James Hausman’s 2011 cruise ship injury resulted in a $21.5 million award. As stated in the lawsuit, the 61-year-old man suffered a brain injury when he was struck in the head by an automated door. Last week, a U.S. District Court jury determined Holland America cruise line is liable for the injury — as the door’s sensors were not set to comply with the manufacturer’s recommendation.
On November 26, 2011, Hausman and his family were on the initial leg of a 280-day world cruise. As evidenced in a surveillance video, the Springfield, Illinois, native was attempting to walk through a doorway when he was struck by an automated glass door — which appeared to malfunction.
As reported by US News, James Hausman was treated for injuries to his head and face. Although the cruise ship’s doctor determined he suffered a cut on his face, a chipped tooth, and a concussion, the man and his family finished the remainder of the world cruise as planned.
When Hausman returned home, he sought a second opinion, as he was experiencing memory loss, seizures, and vertigo. Further testing revealed he suffered a mild traumatic brain injury and was subsequently experiencing post concussive syndrome.
Attorneys Rick Friedman and David Roosa said Holland America’s negligence directly contributed to their client’s head injury and ongoing symptoms.
— Fox29WFLX (@Fox29WFLX) November 12, 2015
As reported by Seattle Times, at least 34 Holland America passengers were struck by automated doors between 2008 and 2011. Three of those passengers, including James Hausman, were seriously injured.
Representatives with Holland America insist Hausman simply walked into the automated door. However, attorney Friedman contends the cruise line intentionally set the doors to open and close faster than the manufacturer’s recommendation — as they were trying to save money on air conditioning.
Attorneys for Holland America vehemently deny the accusations. In an official statement, the cruise line said passenger safety and security are their utmost priorities.
— Chicago Sun-Times (@Suntimes) November 11, 2015
Carol Hausman said the injury had a negative impact on her husband’s quality of life. Nearly four years later, James still suffers with multiple issues — including drowsiness and vertigo.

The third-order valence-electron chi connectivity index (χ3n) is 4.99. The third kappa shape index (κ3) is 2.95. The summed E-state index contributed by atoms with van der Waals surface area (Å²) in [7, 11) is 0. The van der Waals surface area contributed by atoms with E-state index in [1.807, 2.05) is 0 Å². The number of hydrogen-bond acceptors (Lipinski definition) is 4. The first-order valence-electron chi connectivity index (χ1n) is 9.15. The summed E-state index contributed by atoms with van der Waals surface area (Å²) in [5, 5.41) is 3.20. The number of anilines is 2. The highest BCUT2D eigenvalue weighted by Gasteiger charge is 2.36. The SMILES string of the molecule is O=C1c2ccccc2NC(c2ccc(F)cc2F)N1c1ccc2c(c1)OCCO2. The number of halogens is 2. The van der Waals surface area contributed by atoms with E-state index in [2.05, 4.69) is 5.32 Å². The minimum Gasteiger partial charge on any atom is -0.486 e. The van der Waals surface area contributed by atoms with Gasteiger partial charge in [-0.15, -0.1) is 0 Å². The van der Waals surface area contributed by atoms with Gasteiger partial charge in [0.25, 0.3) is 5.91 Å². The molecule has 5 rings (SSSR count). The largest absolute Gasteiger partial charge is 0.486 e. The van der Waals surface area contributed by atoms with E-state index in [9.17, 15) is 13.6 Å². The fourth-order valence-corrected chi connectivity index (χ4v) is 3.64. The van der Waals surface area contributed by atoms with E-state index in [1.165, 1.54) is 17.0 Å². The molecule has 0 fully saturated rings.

“This was a man who used to sleep less than I did and now this is a man who sleeps much more than I ever hope to sleep… He doesn’t like to be in public, he doesn’t like to be in places with too much stimulation… bright lights. He just can’t tolerate that stuff in the way that he used to… “
James Hausman’s cruise ship injury may haunt him for the rest of his life. In an interview with Illinois Times, he said was forced to sell a successful business, and will no longer be able to enjoy some of his favorite activities.
“Us talking right now, I won’t remember ten words of it tomorrow… I’ll be on seizure drugs the rest of my life. I’ll never fly a plane again. The vertigo, it will be with me the rest of my life… I offered Holland America $10 million if they’d give me my life back.”
As they determined that Holland America was indeed negligent, the Seattle, Washington, jury awarded him $21.5 million in damages.
The award includes $1.5 for pain and suffering experienced prior to the date of the judgement, $3.5 million for future pain and suffering, and $16 million in punitive damages.
Although the award is being criticized as excessive, James and his family believe it is more than fair. During a recent interview, he pointed out that a large portion of the $21.5 million will be used to pay attorney fees and taxes.
Attorneys for Holland America have vowed to appeal the court’s decision in James Hausman’s lawsuit against the cruise ship line.
[Image via Shutterstock/Maximchuk]